Yie Liu, Ph.D.

Senior Investigator

Laboratory of Genetics and Genomics


251 Bayview Boulevard
Suite 100
Baltimore, MD 21224



Research Topics

Telomeres are chromosome end capping structures that prevent chromosome termini from being recognized as broken DNA ends. Telomere shortening is a hallmark of aging and associated with a number of age-related pathologies. Dr. Liu’s laboratory investigates the hypothesis that oxidative lesions and inadequate DNA structural resolution would impact telomere maintenance and function and explores alternative mechanisms for how telomere loss contributes to short telomere syndromes and age-associated organ decline and pathologies. Using a combination of molecular, genetic, and biochemical approaches, Dr. Liu is interested in probing (1) the key genes that modulate oxidative DNA lesions and unique DNA secondary structures at telomeres; (2) the effect of telomere maintenance deficiency on human diseases of accelerated aging and cancers; and 3) the molecular pathways that underlie the role of mitochondrial impairment upon telomere dysfunction, and its relevance to the telomere loss/dysfunction-mediated pathophysiology (or telomeropathy). These studies will enhance our understanding of how DNA lesions and structure resolution deficiencies and alternative mechanisms affect telomere maintenance and thus aging and related human diseases.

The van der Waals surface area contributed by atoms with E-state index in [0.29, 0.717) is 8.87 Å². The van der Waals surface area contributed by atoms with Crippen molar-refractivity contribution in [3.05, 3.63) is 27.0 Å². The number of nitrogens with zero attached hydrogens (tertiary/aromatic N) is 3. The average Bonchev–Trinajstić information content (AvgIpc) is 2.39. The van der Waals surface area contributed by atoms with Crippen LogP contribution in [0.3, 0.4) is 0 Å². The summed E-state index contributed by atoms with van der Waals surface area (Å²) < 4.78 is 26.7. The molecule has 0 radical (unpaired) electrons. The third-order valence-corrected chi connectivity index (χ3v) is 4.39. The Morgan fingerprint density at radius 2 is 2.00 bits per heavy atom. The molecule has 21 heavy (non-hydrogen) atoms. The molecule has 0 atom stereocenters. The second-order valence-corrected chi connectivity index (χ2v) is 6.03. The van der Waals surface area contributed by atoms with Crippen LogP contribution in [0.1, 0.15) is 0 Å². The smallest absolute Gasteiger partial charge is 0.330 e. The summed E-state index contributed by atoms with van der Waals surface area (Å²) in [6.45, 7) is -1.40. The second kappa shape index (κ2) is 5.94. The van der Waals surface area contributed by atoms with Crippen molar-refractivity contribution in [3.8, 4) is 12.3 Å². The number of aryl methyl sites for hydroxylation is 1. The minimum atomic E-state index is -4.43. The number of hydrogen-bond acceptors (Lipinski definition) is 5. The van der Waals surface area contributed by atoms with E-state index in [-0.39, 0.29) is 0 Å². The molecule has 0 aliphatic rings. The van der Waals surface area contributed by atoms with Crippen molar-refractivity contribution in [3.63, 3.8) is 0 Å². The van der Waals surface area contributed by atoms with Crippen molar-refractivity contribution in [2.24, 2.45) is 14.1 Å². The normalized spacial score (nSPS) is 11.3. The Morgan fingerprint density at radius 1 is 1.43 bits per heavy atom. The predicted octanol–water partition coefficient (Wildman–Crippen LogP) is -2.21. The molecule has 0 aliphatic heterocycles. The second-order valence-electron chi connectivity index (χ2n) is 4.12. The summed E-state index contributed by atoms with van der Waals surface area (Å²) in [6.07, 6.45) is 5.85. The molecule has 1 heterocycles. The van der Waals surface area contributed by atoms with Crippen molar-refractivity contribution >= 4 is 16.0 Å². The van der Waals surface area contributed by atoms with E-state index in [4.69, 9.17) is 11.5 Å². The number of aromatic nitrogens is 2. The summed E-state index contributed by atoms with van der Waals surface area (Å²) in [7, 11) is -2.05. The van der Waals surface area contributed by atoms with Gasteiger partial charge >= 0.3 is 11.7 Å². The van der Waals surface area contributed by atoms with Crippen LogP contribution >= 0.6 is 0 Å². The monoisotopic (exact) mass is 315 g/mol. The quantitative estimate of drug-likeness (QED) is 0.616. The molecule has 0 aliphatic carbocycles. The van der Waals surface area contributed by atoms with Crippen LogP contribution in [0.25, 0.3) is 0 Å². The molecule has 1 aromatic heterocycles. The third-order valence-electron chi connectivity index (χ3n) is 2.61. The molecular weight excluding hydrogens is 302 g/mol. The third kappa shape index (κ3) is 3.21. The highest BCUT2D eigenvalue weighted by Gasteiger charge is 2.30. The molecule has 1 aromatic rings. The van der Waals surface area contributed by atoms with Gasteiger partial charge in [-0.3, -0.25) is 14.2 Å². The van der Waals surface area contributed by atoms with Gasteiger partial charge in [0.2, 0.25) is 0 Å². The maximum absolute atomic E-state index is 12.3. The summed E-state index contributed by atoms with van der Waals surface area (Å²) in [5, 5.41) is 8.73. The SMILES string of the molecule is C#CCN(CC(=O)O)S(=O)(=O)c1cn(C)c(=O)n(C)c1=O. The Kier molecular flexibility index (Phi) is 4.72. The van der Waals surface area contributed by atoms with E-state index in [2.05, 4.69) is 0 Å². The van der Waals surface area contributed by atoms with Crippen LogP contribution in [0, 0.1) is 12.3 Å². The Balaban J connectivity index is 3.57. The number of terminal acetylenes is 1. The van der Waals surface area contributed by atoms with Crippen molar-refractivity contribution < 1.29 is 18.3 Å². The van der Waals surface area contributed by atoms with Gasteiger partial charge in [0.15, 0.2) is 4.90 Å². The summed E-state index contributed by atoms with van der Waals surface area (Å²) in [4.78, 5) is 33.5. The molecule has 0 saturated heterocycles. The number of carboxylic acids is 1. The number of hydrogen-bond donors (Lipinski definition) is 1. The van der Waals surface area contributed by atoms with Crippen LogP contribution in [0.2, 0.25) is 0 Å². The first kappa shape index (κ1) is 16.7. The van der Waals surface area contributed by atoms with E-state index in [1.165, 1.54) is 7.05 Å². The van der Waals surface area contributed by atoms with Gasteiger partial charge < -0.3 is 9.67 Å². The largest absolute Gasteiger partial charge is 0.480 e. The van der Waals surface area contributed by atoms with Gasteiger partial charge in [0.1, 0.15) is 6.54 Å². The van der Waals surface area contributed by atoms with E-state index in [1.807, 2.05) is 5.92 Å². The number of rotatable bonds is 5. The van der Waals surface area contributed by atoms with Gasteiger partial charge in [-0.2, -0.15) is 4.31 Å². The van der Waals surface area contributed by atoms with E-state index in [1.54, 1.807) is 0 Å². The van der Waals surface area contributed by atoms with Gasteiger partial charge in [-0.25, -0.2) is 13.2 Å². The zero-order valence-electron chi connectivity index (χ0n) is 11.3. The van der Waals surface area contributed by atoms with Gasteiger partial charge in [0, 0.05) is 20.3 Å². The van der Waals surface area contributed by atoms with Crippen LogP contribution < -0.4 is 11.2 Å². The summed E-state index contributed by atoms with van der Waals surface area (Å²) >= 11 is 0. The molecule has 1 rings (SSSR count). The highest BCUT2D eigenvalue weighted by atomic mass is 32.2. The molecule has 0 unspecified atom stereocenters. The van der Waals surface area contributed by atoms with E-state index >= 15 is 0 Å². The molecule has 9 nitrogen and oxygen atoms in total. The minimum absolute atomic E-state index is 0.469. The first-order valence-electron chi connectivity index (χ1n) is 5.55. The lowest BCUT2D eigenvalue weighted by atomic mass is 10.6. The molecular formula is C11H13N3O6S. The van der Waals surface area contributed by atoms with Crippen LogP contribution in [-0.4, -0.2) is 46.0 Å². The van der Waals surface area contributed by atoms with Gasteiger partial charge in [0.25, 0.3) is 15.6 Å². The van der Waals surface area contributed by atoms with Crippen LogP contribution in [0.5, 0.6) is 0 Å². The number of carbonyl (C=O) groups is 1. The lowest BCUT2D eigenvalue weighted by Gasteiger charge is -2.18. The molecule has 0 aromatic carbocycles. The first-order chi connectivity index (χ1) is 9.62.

Dr. Yie Liu received her Ph.D. at Karolinska Institute, Sweden and then joined the University of Toronto as a postdoctoral fellow of the National Cancer Institute of Canada. She became a principal investigator at NIA since 2006.

Selected Publications

  1. Sun C, Wang K, Stock AJ, Gong Y, Demarest TG, Yang B, Giri N, Harrington L, Alter BP, Savage SA, Bohr VA, Liu Y. Re-equilibration of imbalanced NAD metabolism ameliorates the impact of telomere dysfunction. EMBO J. 2020;39(21):e103420.
  2. Kim J, Sun C, Tran AD, Chin PJ, Ruiz PD, Wang K, Gibbons RJ, Gamble MJ, Liu Y, Oberdoerffer P. The macroH2A1.2 histone variant links ATRX loss to alternative telomere lengthening. Nat Struct Mol Biol. 2019;26(3):213-219.
  3. Shi J, Yang XR, Ballew B, Rotunno M, Calista D, Fargnoli MC, Ghiorzo P, Bressac-de Paillerets B, Nagore E, Avril MF, Caporaso NE, McMaster ML, Cullen M, Wang Z, Zhang X, NCI DCEG Cancer Sequencing Working Group, NCI DCEG Cancer Genomics Research Laboratory, French Familial Melanoma Study Group, Bruno W, Pastorino L, Queirolo P, Banuls-Roca J, Garcia-Casado Z, Vaysse A, Mohamdi H, Riazalhosseini Y, Foglio M, Jouenne F, Hua X, Hyland PL, Yin J, Vallabhaneni H, Chai W, Minghetti P, Pellegrini C, Ravichandran S, Eggermont A, Lathrop M, Peris K, Scarra GB, Landi G, Savage SA, Sampson JN, He J, Yeager M, Goldin LR, Demenais F, Chanock SJ, Tucker MA, Goldstein AM, Liu Y, Landi MT. Rare missense variants in POT1 predispose to familial cutaneous malignant melanoma. Nat Genet. 2014;46(5):482-6.
  4. Wan B, Yin J, Horvath K, Sarkar J, Chen Y, Wu J, Wan K, Lu J, Gu P, Yu EY, Lue NF, Chang S, Liu Y, Lei M. SLX4 assembles a telomere maintenance toolkit by bridging multiple endonucleases with telomeres. Cell Rep. 2013;4(5):861-9.
  5. Stock AJ, McDevitt RA, Puligilla C, Wang Y, Zhang Y, Wang K, Sun C, Becker KG, Lehrmann E, Wood WH 3rd, Gong Y, Aqdas M, Sung MH, Hoffmann V, Liu C, Gorospe M, Harrington L, Ferrucci L, Liu Y. Aberrant expression and localization of the RAP1 shelterin protein contribute to age-related phenotypes. PLoS Genet. 2022;18(11):e1010506.

Related Scientific Focus Areas

This page was last updated on Thursday, August 10, 2023